14 September 2010

Two more days of climbing...

We had a break from climbing on Sunday, but yesterday we got two sessions in and today we got one further session in before we take another rest day tomorrow. Yesterday's first session was in the morning shade, at the Poets Sector, which sits behind the Climbers Nest in Armeos, and then, once the sun had disappeared behind Telendos, we heading back up to the Afternoon Sector of the Grande Grotta for a quick climb whilst the sun dropped below the horizon.

A climber on Omero (F6c+).

Getting a rest on Styx (F6a+).

The evening sun sets behind Telendos.

Then today we headed up to the Odyssey Sector, which is the birth place of Kalymnos climbing; the first routes were put up here almost ten years ago and you could tell that this was the oldest climbing venue on the island. Many of the holds were suffering from overuse and as a result many were highly polished, which made the climbing extremely difficult at times.

The transport of choice for the visiting climber, with the Odyssey Sector behind.

Making the crux move into the niche of Poly Retsina No Good (F6a+).

However, during these two days, and the two that went before, clear patterns have emerged as to the ways of the visiting climber on Kalymnos. Every climber takes at least three pairs of footwear up to the crag. Obviously one of these is to climb in, but there are also pairs to wear at the base of the crag. These are usually flip flops or similar as they give the climber's feet chance to cool down after being stuffed into overly tight climbing shoes for twenty or so minutes, and then the third pair are usually designed for the steep, rough and dusty approaches to and from the crag. These are unceremoniously chucked into a rucksack as soon as the first route for the day is reached.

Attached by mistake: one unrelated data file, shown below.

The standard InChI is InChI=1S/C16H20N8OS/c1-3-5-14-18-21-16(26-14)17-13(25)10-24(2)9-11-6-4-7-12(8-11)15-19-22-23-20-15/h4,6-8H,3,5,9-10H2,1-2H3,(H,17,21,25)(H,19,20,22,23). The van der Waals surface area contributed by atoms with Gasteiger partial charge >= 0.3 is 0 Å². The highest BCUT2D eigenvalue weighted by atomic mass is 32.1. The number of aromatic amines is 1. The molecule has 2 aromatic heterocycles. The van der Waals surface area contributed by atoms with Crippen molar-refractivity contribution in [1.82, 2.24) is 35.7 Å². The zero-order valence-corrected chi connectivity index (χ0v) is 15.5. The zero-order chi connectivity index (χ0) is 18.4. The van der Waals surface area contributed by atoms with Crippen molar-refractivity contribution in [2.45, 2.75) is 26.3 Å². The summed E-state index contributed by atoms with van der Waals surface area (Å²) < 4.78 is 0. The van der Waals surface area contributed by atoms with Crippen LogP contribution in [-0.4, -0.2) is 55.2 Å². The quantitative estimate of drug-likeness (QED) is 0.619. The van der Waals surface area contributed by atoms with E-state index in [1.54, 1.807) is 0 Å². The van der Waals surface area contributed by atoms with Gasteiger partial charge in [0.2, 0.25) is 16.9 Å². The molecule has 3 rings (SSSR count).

This is one thing which I have adopted. I have also become use to the act of queueing for a climb. In the UK this is very rare, even for the most popular of crags, but on Kalymnos all of the crags seem to be popular and thus queueing is an accepted part of the climbing. It does have its benefits if I am being honest; it forces you to rest properly in between climbs.

One thing which I have not adopted, but many climbers have, is the use of the moped to reach the crag. I have decided that the much safer option is to walk from the hotel to the crag, and this at worst could take an hour, but at least I don't risk life and limb in the crazy Kalymnos traffic each time I head out climbing.

More pictures of the holiday can be seen here.

Good lines, stay safe and see you on the wet stuff...

No comments: